Reaction among Southern Baptists was mixed, however, with conservative leaders emphasizing that the progressivism of the original draft had been significantly tempered in the final version. Conservatives could also take some comfort in the election of W.A. Criswell, pastor of the SBC’s largest congregation, First Baptist Church of Dallas, and nationally known for a widely circulated 1956 sermon where he declared that “segregation is natural” and “integrationists are dead from the neck up.”
The election of Criswell was “especially perplexing” for many journalists, according to Baptist historian John Finley. At his first press conference, Criswell was peppered with questions from reporters on his past segregationist stances. He was quizzed about how many African Americans were among his church’s 15,000 members. Just a week prior to his election, Criswell met with deacons of FBC Dallas to adopt a racially open membership policy hoping to avoid criticism. Although the adoption of the Crisis statement and Criswell’s election were incongruous to most observers, denominational insiders believed Criswell could be a stabilizing force among the conservative rank-and-file.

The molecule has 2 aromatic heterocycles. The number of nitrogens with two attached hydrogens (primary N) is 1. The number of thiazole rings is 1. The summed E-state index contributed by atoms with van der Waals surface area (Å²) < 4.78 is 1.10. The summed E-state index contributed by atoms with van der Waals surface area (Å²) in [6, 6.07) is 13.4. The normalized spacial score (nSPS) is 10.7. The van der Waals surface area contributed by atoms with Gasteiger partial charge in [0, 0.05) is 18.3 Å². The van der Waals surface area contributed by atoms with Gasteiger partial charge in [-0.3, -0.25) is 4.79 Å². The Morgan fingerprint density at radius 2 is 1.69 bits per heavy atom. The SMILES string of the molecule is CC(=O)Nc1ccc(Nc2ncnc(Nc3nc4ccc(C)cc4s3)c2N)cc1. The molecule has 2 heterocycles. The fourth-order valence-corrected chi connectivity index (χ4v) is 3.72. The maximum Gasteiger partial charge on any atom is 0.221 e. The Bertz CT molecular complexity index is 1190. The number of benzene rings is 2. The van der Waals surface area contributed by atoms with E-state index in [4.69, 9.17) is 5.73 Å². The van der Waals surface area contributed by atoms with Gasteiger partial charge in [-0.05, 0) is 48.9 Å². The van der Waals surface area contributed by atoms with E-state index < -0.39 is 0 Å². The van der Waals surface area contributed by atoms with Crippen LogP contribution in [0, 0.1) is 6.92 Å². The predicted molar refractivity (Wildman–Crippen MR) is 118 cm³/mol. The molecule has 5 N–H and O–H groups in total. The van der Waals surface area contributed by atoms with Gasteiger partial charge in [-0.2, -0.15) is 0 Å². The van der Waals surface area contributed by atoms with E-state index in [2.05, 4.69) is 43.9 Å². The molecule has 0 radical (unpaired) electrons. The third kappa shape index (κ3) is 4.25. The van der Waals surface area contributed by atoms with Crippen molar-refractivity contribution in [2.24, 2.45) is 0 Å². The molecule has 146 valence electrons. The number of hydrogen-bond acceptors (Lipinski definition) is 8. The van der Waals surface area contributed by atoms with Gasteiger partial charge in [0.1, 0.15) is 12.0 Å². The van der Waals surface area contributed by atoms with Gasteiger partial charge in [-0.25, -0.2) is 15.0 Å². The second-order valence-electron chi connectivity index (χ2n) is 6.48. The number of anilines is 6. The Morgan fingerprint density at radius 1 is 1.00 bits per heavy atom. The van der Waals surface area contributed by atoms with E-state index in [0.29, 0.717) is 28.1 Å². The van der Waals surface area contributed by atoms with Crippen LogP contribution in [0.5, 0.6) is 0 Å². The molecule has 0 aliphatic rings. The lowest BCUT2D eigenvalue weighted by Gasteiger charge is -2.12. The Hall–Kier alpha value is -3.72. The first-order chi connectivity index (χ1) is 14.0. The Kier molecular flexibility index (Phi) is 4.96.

Most Southern Baptists largely ignored the Crisis statement, committed to their culture-shaping role of preserving the remaining elements of Jim Crow or content in their culture-captivity mode of sitting silently and allowing the perpetuation of racist sentiments and systems. However, for a minority of Southern Baptists, the Crisis statement was a significant turning point. James Dunn, the firebrand executive director of the Baptist Joint Committee on Public Affairs, later called 1968 a “watershed year for Baptists” that launched a “programmatic commitment to ecumenical political engagement that was not provincial…seeking social justice”
Forty-nine years after the adoption of the Crisis statement, I was privileged to help draft, endorse and solicit signatures for a new but similarly-themed Baptist statement titled “A Statement Concerning Racism in our Nation” condemning racism, white supremacy and bigotry and committing to confront “any form of racism we encounter — individual and systemic.”